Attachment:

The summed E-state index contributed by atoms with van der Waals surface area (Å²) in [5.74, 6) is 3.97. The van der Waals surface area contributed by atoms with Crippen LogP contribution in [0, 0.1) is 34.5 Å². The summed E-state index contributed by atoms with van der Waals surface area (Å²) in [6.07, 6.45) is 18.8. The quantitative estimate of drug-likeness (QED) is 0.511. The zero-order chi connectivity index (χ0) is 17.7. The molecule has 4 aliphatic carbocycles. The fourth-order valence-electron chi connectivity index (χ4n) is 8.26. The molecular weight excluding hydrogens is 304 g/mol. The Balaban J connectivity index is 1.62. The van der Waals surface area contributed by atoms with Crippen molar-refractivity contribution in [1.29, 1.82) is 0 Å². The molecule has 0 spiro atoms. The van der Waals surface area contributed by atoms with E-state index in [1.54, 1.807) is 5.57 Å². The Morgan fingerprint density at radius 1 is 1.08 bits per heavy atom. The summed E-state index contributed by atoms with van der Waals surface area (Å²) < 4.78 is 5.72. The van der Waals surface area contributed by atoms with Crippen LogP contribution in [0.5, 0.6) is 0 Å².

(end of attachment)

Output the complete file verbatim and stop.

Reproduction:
The summed E-state index contributed by atoms with van der Waals surface area (Å²) in [5.74, 6) is 3.97. The van der Waals surface area contributed by atoms with Crippen LogP contribution in [0, 0.1) is 34.5 Å². The summed E-state index contributed by atoms with van der Waals surface area (Å²) in [6.07, 6.45) is 18.8. The quantitative estimate of drug-likeness (QED) is 0.511. The zero-order chi connectivity index (χ0) is 17.7. The molecule has 4 aliphatic carbocycles. The fourth-order valence-electron chi connectivity index (χ4n) is 8.26. The molecular weight excluding hydrogens is 304 g/mol. The Balaban J connectivity index is 1.62. The van der Waals surface area contributed by atoms with Crippen molar-refractivity contribution in [1.29, 1.82) is 0 Å². The molecule has 0 spiro atoms. The van der Waals surface area contributed by atoms with E-state index in [1.54, 1.807) is 5.57 Å². The Morgan fingerprint density at radius 1 is 1.08 bits per heavy atom. The summed E-state index contributed by atoms with van der Waals surface area (Å²) < 4.78 is 5.72. The van der Waals surface area contributed by atoms with Crippen LogP contribution in [0.5, 0.6) is 0 Å².